Dancing With Robots, The Second Machine Age, and The Hammer Songs
Fifty years ago, long before Google taught cars to drive themselves and started buying up robotics companies, the Ad Hoc Committee on the Triple Revolution warned President Lyndon Johnson:
“A new era of production has begun. Its principles of organization are as different from those of the industrial era as those of the industrial era were different from the agricultural. The cybernation revolution has been brought about by the combination of the computer and the automated self-regulating machine. This results in a system of almost unlimited productive capacity which requires progressively less human labor. Cybernation is already reorganizing the economic and social system to meet its own needs.”
Happily, the Committee’s grim forecast of mass unemployment proved wrong. However, as Frank Levy (MIT) and Richard Murnane (Harvard) write in their 2013 paper Dancing With Robots, “computers have changed the jobs that are available, the skills those jobs require, and the wages the jobs pay.”
Two of Professor Levy’s colleagues at MIT, Erik Brynjolfsson and Andrew McAfee, have also been thinking about the impact of technology on employment. As they wrote in Race Against the Machine (2011):
“The root of our problems is not that we’re in a Great Recession, or a Great Stagnation,but rather that we are in the early throes of a Great Restructuring. Our technologies are racing ahead but many of our skills and organizations are lagging behind.”
In The Second Machine Age (2013), they extended the argument and drew three conclusions:
“(1) We’re living in a time of astonishing progress with digital technologies.
“(2) The transformations brought about by digital technology will be profoundly beneficial.
“(3) Technological progress is going to leave behind some people, perhaps even a lot of people, as it races ahead. … there’s never been a better time to be a worker with special skills or the right education, because these people can use technology to create and capture value. However, there’s never been a worse time to be a worker with only ‘ordinary’ skills and abilities to offer, because computers, robots, and other digital technologies are acquiring these skills and abilities at an extraordinary rate.”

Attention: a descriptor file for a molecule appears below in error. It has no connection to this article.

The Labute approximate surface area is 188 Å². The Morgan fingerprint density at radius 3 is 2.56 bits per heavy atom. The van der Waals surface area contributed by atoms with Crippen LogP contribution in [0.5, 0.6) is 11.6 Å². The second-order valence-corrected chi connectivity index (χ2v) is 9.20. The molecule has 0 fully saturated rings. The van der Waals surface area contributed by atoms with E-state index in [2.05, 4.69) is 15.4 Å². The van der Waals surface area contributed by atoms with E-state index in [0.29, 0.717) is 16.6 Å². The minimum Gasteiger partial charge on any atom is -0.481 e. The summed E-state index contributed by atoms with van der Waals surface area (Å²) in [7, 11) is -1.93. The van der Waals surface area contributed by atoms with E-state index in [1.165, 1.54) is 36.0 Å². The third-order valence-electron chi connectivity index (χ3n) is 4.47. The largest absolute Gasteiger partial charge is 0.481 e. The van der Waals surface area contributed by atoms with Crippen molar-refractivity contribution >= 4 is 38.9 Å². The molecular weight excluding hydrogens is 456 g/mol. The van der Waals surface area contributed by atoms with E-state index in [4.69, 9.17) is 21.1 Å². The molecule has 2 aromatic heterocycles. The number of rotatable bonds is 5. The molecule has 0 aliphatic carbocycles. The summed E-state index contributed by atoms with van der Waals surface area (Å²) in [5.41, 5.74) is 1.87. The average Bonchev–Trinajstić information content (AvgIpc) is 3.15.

Behind those abstractions is a solid network of fact, analysis, and stories. One of the stories caught the eye of Thomas Friedman, at The New York Times, who wrote in If I Had a Hammer:
“My favorite story … when the Dutch chess grandmaster Jan Hein Donner was asked how he’d prepare for a chess match against a computer, like I.B.M.’s Deep Blue. Donner replied: ‘I would bring a hammer.’
“Donner isn’t alone in fantasizing that he’d like to smash some recent advances in software and automation—think self-driving cars, robotic factories and artificially intelligent reservationists—which are not only replacing blue-collar jobs at a faster rate, but now also white-collar skills, even grandmasters!”
We doubt that a movement of chess masters called Donnerites will rise up to match the c. 1800 Luddites who smashed lacemaking machines in Ned Ludd’s name.
We also doubt, though with regret, that there’s an anthem being composed somewhere to join the great hammer songs of the 20th and 19th centuries: If I Had a Hammer, swinging the hammer of justice; and the Ballad of John Henry, celebrating the steel-driving hammer of man against steam-drill.
So, what of legal services in the second machine age?
The first machine age was powered almost uniquely by Mr. Watt’s invention, the steam engine, elemental but powerful:
The second age, Brynjolfsson and McAfee posit, is powered by a more diffuse collection of technologies—the continued climb of Moore’s law in hardware, ubiquitous (and, yes, Big) digital data, and the inter(net)-connectedness of software and things.
Is there a steam engine for law, a machine that truly replaces, or at least radically leverages, human labor? (Steam engines in fact also replaced a lot of horse and ox labor, but those haven’t figured much in the work of the bar.) What in the dusty cabinets of the law may be “exponential, digital and combinatorial” for the second age? Is there at least one of Mr. Babbage’s Difference Engines that we can crank?
Some years ago, one of us asked a very senior retired partner of a very fine law firm in New York City what technology had made the most difference to law practice in his career, which began before television and ended after PC’s. His answer was instant and succinct: “air conditioning.”
True, and on an August afternoon in Washington, D.C, very true. But surely there’s more. We nominate these steam engines of legal services:
- Online legal research, the law’s first foray into big and digital data.